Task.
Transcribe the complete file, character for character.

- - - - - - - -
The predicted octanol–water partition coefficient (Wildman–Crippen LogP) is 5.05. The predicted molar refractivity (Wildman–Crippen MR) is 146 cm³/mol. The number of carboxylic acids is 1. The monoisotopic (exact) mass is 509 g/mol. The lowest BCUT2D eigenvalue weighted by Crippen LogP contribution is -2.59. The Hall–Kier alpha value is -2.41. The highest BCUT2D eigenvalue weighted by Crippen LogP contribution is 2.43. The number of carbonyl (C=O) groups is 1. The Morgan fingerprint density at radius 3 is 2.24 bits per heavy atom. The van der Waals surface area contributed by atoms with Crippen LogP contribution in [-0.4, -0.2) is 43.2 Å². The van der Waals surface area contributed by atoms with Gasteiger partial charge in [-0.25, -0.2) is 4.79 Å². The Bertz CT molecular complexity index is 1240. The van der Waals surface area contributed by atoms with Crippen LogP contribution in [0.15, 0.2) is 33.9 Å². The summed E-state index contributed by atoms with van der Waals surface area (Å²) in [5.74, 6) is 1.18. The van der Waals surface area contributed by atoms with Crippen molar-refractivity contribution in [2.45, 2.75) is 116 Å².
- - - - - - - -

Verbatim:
The predicted octanol–water partition coefficient (Wildman–Crippen LogP) is 5.05. The predicted molar refractivity (Wildman–Crippen MR) is 146 cm³/mol. The number of carboxylic acids is 1. The monoisotopic (exact) mass is 509 g/mol. The lowest BCUT2D eigenvalue weighted by Crippen LogP contribution is -2.59. The Hall–Kier alpha value is -2.41. The highest BCUT2D eigenvalue weighted by Crippen LogP contribution is 2.43. The number of carbonyl (C=O) groups is 1. The Morgan fingerprint density at radius 3 is 2.24 bits per heavy atom. The van der Waals surface area contributed by atoms with Crippen LogP contribution in [-0.4, -0.2) is 43.2 Å². The van der Waals surface area contributed by atoms with Gasteiger partial charge in [-0.25, -0.2) is 4.79 Å². The Bertz CT molecular complexity index is 1240. The van der Waals surface area contributed by atoms with Crippen LogP contribution in [0.15, 0.2) is 33.9 Å². The summed E-state index contributed by atoms with van der Waals surface area (Å²) in [5.74, 6) is 1.18. The van der Waals surface area contributed by atoms with Crippen molar-refractivity contribution in [2.45, 2.75) is 116 Å².